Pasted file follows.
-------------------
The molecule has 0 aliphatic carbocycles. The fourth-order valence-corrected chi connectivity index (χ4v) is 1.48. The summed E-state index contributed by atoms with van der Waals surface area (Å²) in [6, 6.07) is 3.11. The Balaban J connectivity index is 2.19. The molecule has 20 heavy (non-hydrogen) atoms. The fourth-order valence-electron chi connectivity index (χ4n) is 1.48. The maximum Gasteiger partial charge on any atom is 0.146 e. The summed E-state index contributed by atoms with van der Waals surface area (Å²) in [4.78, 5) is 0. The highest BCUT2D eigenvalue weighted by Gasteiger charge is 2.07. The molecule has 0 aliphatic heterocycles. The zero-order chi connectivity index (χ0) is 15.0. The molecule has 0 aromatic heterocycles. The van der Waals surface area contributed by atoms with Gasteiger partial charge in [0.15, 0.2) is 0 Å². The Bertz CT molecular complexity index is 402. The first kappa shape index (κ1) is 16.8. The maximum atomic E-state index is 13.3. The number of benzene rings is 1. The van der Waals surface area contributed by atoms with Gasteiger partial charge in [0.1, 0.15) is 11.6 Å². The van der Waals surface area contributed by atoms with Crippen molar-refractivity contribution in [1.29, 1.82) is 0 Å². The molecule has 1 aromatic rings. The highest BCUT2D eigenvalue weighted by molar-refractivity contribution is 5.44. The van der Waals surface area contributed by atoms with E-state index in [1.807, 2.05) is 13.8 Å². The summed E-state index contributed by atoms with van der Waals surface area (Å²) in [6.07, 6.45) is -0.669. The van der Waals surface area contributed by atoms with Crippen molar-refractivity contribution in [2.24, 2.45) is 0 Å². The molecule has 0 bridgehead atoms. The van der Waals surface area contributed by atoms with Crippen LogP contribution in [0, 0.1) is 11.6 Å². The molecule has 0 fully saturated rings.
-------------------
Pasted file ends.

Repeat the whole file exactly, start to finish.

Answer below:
The molecule has 0 aliphatic carbocycles. The fourth-order valence-corrected chi connectivity index (χ4v) is 1.48. The summed E-state index contributed by atoms with van der Waals surface area (Å²) in [6, 6.07) is 3.11. The Balaban J connectivity index is 2.19. The molecule has 20 heavy (non-hydrogen) atoms. The fourth-order valence-electron chi connectivity index (χ4n) is 1.48. The maximum Gasteiger partial charge on any atom is 0.146 e. The summed E-state index contributed by atoms with van der Waals surface area (Å²) in [4.78, 5) is 0. The highest BCUT2D eigenvalue weighted by Gasteiger charge is 2.07. The molecule has 0 aliphatic heterocycles. The zero-order chi connectivity index (χ0) is 15.0. The molecule has 0 aromatic heterocycles. The van der Waals surface area contributed by atoms with Gasteiger partial charge in [0.15, 0.2) is 0 Å². The Bertz CT molecular complexity index is 402. The first kappa shape index (κ1) is 16.8. The maximum atomic E-state index is 13.3. The number of benzene rings is 1. The van der Waals surface area contributed by atoms with Gasteiger partial charge in [0.1, 0.15) is 11.6 Å². The van der Waals surface area contributed by atoms with Crippen molar-refractivity contribution in [1.29, 1.82) is 0 Å². The molecule has 1 aromatic rings. The highest BCUT2D eigenvalue weighted by molar-refractivity contribution is 5.44. The van der Waals surface area contributed by atoms with E-state index in [1.807, 2.05) is 13.8 Å². The summed E-state index contributed by atoms with van der Waals surface area (Å²) in [6.07, 6.45) is -0.669. The van der Waals surface area contributed by atoms with Crippen molar-refractivity contribution in [2.24, 2.45) is 0 Å². The molecule has 0 bridgehead atoms. The van der Waals surface area contributed by atoms with Crippen LogP contribution in [0, 0.1) is 11.6 Å². The molecule has 0 fully saturated rings.